Actor turned director Aamir Bashir does right to play this close to the ground, focusing on the level of everyday human experience of a family trying to come to terms with the loss of a son who has simply disappeared, joining the thousands of missing people who have ended up in the hands of the Indian and Pakistani military for supposed terrorist activity. Of course, resistance and dissent by the Kashmiri youth is deemed terrorism when in truth it could just as well be labelled as an on going struggle for freedom. Much of the story of Harud centres on Rafiq, the younger brother of Yusuf who has gone missing. Yusuf is a cipher in many ways; ambiguously drawn and Bashir refuses to really get drawn into the political ideologies that motivate most of the characters we meet. This is a bold move as he wants to depict Kashmir as a human place that is hauntingly exemplified through the disillusioned emotional state of Rafiq which is constantly teetering on the brink of self destruction. What Bashir shows us is that the youth in Kashmir have very few options and in the case of Rafiq he is trapped by his obligations to his parents and the injustice he feels about his brother.
Bashir’s film is unremittingly bleak, contrasting starkly with the photography visualising Kashmir as a unmistakably beautiful land. In a way, the tragic conclusion is inevitable. Such an intensely militarised country can only lead to one thing, suggesting the fragility of life is predicated on political lines; the people of Kashmir and its families are the victims of a much broader geopolitical game that has no end in sight. I have been busy praising Haider this year as one of Indian cinema’s best films. Yet it is clear to see Harud’s influence on shaping some of the ideas Bhardwaj deploys in Haider. Although they are two very different films, they are arguing for the people rather than the politics, giving us a new and defining perspective on such a contentious dispute/conflict.
So many voices go unheard in the media. The oppressed, the minorities, those fighting for their very existence are blotted out of history, expunged since they do not fit the dominant narrative being mythologised, one in which Gandhi’s Satyagraha is continually promoted as the egalitarian solution to most of the divisions that still exist in India. Director Jayan Cherian, an experimental documentary filmmaker based in NY, has to be commended for giving a voice to an indigenous Adivasi Dalit settlement in Meppara in Kerala (Cherian’s birth place) who are attempting to hold on to ancestral land, which is being forcibly taken away from them by a government only interested in serving the interests of larger mining companies. Displacement of indigenous tribes from their lands is a narrative that has been unfolding for a long time but arguably very films have dealt with such an issue given its intensely political context. By embracing Buddhism the Dalit tribe align themselves politically with the thinking of B. R. Ambedkar, a key figure in Indian politics who campaigned for an end to caste oppression. Cherian is very critical of neo-Gandhi ideology, arguing the government use such a corrosive philosophy as a means of appeasement. In reality, for any change to come about, then non-violence is meaningless especially when the nation state regularly deploys violent repression as a means of containing dissent.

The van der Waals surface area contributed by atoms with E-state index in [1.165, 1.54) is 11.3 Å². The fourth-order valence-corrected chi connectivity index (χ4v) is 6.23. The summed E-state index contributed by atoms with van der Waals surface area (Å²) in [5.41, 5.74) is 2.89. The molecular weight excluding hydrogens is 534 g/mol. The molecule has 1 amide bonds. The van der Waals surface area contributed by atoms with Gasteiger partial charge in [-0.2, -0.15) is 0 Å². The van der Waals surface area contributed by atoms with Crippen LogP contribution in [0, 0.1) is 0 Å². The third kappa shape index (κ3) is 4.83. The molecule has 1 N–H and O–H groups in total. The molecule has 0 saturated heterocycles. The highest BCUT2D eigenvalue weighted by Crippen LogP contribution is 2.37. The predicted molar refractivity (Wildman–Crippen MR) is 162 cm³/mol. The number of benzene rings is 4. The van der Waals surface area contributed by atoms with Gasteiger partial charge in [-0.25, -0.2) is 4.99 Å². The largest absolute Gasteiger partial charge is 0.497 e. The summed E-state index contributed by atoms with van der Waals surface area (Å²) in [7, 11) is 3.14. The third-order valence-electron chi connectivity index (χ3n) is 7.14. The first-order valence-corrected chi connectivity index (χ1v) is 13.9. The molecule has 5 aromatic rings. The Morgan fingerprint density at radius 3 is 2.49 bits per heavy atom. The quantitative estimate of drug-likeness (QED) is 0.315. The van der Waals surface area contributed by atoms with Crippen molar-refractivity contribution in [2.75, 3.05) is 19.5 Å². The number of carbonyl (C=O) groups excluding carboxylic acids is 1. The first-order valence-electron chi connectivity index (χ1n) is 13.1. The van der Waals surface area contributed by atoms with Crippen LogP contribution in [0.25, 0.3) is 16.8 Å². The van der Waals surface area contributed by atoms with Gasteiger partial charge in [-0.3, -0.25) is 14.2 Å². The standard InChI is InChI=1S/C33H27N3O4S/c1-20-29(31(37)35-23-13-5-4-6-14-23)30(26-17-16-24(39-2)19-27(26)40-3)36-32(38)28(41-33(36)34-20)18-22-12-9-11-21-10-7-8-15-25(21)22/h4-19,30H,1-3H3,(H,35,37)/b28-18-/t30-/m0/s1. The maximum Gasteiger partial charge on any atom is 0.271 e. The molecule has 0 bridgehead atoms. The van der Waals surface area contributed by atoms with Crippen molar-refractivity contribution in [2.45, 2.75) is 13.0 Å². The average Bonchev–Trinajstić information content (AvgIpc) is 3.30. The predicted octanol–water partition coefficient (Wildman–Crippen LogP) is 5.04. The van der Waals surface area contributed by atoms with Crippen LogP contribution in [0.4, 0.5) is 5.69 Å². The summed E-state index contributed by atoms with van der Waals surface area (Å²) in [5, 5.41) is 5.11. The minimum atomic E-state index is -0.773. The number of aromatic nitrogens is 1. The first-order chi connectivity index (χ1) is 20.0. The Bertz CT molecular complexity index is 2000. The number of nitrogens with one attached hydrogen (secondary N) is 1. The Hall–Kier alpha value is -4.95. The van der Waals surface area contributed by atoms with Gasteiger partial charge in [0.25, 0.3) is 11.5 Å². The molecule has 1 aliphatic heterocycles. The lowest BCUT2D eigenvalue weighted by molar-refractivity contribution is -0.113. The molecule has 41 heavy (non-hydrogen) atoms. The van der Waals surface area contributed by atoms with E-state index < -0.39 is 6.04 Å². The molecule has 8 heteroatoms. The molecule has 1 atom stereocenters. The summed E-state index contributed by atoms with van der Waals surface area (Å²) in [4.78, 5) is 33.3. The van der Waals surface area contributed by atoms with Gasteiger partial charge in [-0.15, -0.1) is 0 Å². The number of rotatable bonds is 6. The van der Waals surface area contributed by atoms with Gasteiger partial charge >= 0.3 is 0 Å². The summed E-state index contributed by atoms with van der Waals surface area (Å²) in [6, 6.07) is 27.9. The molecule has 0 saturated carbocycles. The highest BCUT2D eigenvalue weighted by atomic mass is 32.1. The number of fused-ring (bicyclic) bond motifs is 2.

In one particularly controversial moment, a group of Dalits protesting the provocative march by a government minister through their sacred land as a sign of peace ends with them burning an effigy of Gandhi. Yet Cherian juxtaposes this to the parallel destruction of a photo of Ambedkar. Perhaps the point here is that neither of these two men has an influence left on shaping the perceptions of a struggle that has become more than just caste, now incorporating capitalism, the environment and gender politics. Papilio Buddha was initially denied a certification in India and continues to attract the scorn of the political and religious elite for its unapologetic portrayal of Dalit life. It is a remarkable film since Cherian refuses to limit his observations solely to the Marxist struggle of the Dalits, dealing also with homosexuality and especially gang rape (harrowingly depicted) with a discerning, unflinching gaze. Cherian deals with very troubling realities, much of which is suppressed in the media, summed up with a terrifying clarity in the staggering series of final shots framing a continuous stream of Dalits carrying their belongings with them, forced to leave their homeland, pushed into exile and turned into refugees in their own country.
It’s difficult to place this film; counter cinema, experimental, political and above all a searing filmic protest.